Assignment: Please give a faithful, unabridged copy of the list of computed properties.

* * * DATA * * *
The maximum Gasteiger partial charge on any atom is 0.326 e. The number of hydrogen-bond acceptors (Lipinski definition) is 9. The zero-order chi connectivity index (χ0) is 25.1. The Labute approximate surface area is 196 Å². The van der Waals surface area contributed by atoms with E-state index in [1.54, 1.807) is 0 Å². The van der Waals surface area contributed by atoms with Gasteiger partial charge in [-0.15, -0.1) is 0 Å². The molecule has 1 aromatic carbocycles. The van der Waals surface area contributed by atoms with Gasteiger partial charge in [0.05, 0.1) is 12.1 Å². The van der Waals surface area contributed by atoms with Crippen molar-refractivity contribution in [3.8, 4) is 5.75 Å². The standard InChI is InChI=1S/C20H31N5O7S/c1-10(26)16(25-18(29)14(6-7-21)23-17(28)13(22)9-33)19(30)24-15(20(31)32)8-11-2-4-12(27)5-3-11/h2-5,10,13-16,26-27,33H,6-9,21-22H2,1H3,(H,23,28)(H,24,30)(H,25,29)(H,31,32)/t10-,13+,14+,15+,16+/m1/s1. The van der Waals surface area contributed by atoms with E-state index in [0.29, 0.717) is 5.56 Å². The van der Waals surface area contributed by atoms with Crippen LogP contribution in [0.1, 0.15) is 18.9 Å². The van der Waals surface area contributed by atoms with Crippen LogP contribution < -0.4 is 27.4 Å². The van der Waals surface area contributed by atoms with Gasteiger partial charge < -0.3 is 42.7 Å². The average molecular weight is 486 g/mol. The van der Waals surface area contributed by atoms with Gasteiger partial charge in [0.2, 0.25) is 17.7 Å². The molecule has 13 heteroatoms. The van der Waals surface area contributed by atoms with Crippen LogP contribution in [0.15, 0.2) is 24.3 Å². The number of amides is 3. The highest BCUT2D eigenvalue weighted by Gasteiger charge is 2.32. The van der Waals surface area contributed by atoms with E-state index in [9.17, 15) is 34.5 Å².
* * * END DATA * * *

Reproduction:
The maximum Gasteiger partial charge on any atom is 0.326 e. The number of hydrogen-bond acceptors (Lipinski definition) is 9. The zero-order chi connectivity index (χ0) is 25.1. The Labute approximate surface area is 196 Å². The van der Waals surface area contributed by atoms with E-state index in [1.54, 1.807) is 0 Å². The van der Waals surface area contributed by atoms with Gasteiger partial charge in [-0.15, -0.1) is 0 Å². The molecule has 1 aromatic carbocycles. The van der Waals surface area contributed by atoms with Gasteiger partial charge in [0.05, 0.1) is 12.1 Å². The van der Waals surface area contributed by atoms with Crippen molar-refractivity contribution in [3.8, 4) is 5.75 Å². The standard InChI is InChI=1S/C20H31N5O7S/c1-10(26)16(25-18(29)14(6-7-21)23-17(28)13(22)9-33)19(30)24-15(20(31)32)8-11-2-4-12(27)5-3-11/h2-5,10,13-16,26-27,33H,6-9,21-22H2,1H3,(H,23,28)(H,24,30)(H,25,29)(H,31,32)/t10-,13+,14+,15+,16+/m1/s1. The van der Waals surface area contributed by atoms with E-state index in [0.29, 0.717) is 5.56 Å². The van der Waals surface area contributed by atoms with Crippen LogP contribution in [0.1, 0.15) is 18.9 Å². The van der Waals surface area contributed by atoms with Crippen LogP contribution < -0.4 is 27.4 Å². The van der Waals surface area contributed by atoms with Gasteiger partial charge < -0.3 is 42.7 Å². The average molecular weight is 486 g/mol. The van der Waals surface area contributed by atoms with Gasteiger partial charge in [0.2, 0.25) is 17.7 Å². The molecule has 13 heteroatoms. The van der Waals surface area contributed by atoms with Crippen LogP contribution in [0.15, 0.2) is 24.3 Å². The number of amides is 3. The highest BCUT2D eigenvalue weighted by Gasteiger charge is 2.32. The van der Waals surface area contributed by atoms with E-state index in [9.17, 15) is 34.5 Å².